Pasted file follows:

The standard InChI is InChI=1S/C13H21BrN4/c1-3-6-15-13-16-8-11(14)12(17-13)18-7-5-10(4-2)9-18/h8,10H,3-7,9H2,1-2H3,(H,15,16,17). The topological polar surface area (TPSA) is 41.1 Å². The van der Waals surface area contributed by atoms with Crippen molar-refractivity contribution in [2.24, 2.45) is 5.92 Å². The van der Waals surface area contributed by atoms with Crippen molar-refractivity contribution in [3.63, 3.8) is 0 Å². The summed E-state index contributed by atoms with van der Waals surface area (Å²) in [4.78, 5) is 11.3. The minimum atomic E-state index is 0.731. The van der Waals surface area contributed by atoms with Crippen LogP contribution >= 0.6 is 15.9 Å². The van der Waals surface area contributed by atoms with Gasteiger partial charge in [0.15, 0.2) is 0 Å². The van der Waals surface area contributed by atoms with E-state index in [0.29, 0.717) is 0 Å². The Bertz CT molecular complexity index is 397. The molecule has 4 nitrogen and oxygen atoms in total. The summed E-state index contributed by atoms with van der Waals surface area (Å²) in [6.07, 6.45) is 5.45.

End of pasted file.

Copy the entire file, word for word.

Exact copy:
The standard InChI is InChI=1S/C13H21BrN4/c1-3-6-15-13-16-8-11(14)12(17-13)18-7-5-10(4-2)9-18/h8,10H,3-7,9H2,1-2H3,(H,15,16,17). The topological polar surface area (TPSA) is 41.1 Å². The van der Waals surface area contributed by atoms with Crippen molar-refractivity contribution in [2.24, 2.45) is 5.92 Å². The van der Waals surface area contributed by atoms with Crippen molar-refractivity contribution in [3.63, 3.8) is 0 Å². The summed E-state index contributed by atoms with van der Waals surface area (Å²) in [4.78, 5) is 11.3. The minimum atomic E-state index is 0.731. The van der Waals surface area contributed by atoms with Crippen LogP contribution >= 0.6 is 15.9 Å². The van der Waals surface area contributed by atoms with Gasteiger partial charge in [0.15, 0.2) is 0 Å². The van der Waals surface area contributed by atoms with E-state index in [0.29, 0.717) is 0 Å². The Bertz CT molecular complexity index is 397. The molecule has 4 nitrogen and oxygen atoms in total. The summed E-state index contributed by atoms with van der Waals surface area (Å²) in [6.07, 6.45) is 5.45.